What is First Flush?
refers to the first major storm of the season, taking place typically
in the Fall, in which accumulated contaminants are washed down the storm
drains and carried into waterways. It provides a glimpse into "worst
case" conditions for waterways near urban areas because urban runoff
accumulated during the dry summer months is "flushed" for the
first time. Data collected during First Flush can be particularly useful
in understanding the constituents and possible locations of non point
CCWI conducted a First Flush study of Humboldt Bay as a Supplemental Environmental Project for the City of Eureka. 20 volunteers were recruited and trained to monitor 10 sites on Humboldt Bay during the first major storm event of the 2004 season. CCWI partnered with groups in Humboldt County, and is working with interns from Humboldt State University to make this event educational for citizens, and able to provide useful data to decision makers.
monitor trainings took place on September 19-20, 2004.
|Training at the Eureka Municipal Golf Course.||Mike Sandler, CCWI Program Coordinator, tests conductivity from Martin Slough at the Eureka Municipal Golf Course. Nicole Murano, on right, from Redwood Community Action Agency helped organize the trainings, and also conducted First Flush monitoring on 6 sites on Humboldt Bay.|
The First Flush storm event took place between 11AM and 4PM on Sunday October 17, 2004. Approximately 15 volunteers mobilized, and went to their sites. They monitored conductivity and stage height. When they saw signs of decreased conductivity (showing rainfall and runoff) or significant increase in stage height, they took 3 rounds of samples, spaced 30 minutes apart. Meanwhile, CCWI staff and interns sampled from storm drains along Waterfront Drive in Eureka. Public works employees from the City of Eureka assisted in removing manhole covers.
|Volunteers Jeremy Farque and Tera Prucha at Grotzman Creek in Sunny Brae, filling out data forms.||Volunteers Tera, Danny Franks, and Jeremy with their conductivity meter.|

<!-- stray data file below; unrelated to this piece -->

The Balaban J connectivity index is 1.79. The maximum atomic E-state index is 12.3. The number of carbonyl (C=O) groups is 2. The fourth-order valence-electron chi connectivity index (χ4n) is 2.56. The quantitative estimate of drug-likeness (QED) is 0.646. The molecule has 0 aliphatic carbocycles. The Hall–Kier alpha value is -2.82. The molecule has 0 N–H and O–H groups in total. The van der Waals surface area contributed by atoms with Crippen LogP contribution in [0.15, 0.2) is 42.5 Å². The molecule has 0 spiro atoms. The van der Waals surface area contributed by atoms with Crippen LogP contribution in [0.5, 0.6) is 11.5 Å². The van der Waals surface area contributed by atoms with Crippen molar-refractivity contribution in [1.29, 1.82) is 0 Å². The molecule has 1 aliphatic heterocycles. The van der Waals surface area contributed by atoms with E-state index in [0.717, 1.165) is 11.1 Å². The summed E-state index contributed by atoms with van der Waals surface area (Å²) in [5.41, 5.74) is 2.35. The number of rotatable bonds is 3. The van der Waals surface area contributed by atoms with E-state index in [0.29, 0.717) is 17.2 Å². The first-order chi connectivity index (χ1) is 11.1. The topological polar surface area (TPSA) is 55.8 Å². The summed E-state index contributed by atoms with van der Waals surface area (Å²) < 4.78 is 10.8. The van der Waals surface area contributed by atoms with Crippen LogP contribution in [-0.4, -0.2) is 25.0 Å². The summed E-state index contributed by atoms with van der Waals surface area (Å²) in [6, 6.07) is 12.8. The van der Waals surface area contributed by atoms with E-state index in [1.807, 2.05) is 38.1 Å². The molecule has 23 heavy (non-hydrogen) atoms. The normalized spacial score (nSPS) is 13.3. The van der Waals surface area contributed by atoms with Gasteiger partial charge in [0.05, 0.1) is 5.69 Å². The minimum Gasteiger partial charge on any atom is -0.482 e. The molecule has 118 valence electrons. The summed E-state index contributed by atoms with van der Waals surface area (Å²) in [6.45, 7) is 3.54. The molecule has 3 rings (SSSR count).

|Martin Slough at Fairway Dr. in Eureka, upstream of the Golf Course. There was recent grading work, and a new culvert.||Martin Slough. (photos by Melissa Hodgson)|
|Martin Slough. Rip rap (erosion control measures) were not in place in some areas.|
|Cooper Gulch at 14th Street. (photo by Debra Hallis)|
Samples were tested for:
temperature, and pH in the field.
In the lab: Nutrients: nitrate, and phosphate, suspended sediments: Turbidity, TSS
Metals: Cd,Cr,Cu, Pb, Zn
Bacteria: Total Coliform and E. coli using the enzyme-substrate Colilert reagent in Quantitrays.
1. Cooper Gulch and 14th St.
2. Martin Slough/ Fairway/ upstream of Golf Course
Eureka Manhole sites:
at P St. (T13B)
4. Waterfront at L St. (T13C)
5. Waterfront at C St. (T13E)
6. Commercial (T13F)
7. Truesdale/ Christie (T13N)
8. McCullens Ave. (T13O)
9. Jolly Giant at Samoa (T5C)
10. Grotzman Creek just down stream of Samoa
|Kate and Danielle sample from a Eureka storm drain. This one was at Waterfront and P St.|
|CCWI set up a mobile lab to test turbidity, total coliform, and E. Coli.||Volunteers Mashaw McGuiness and Melissa Scott perform turbidity tests.|
|Jeremy, 100 mL, and the Quantitray sealer (used to test for coliform).||We delivered all samples to North Coast Laboratories for analysis of metals, oil & grease, total sustpended solids, phosphate and nitrate. Chain of Custody forms document the sample's location and condition.|
for lab and field data in Excel format.
Click here for coliform data.
According to CCWI's Data Permissions Policy, Watershed Groups, Regulatory Agencies, and others interested in the protection of clean water are permitted to use CCWI's 2003 Master Data under the following conditions:
1) All public
use of data must be accompanied by the words, "This data was collected
by Community Clean Water Institute. For more information, check www.ccwi.org."
2) Data may not be used for the purpose of litigation or lawsuits.
This project was conducted by several watershed groups in the Russian River area, including Community Clean Water Institute, Russian RiverKeeper, Sotoyome Resource Conservation District, Atascadero/Green Valley Watershed Group, and others, and with support from the North Coast Regional Water Quality Control Board, and the State of California Clean Water Team. In 2002 and 2003 CCWI was an organizing participant in the Russian River First Flush Projects, providing staffing and equipment and performing laboratory analysis.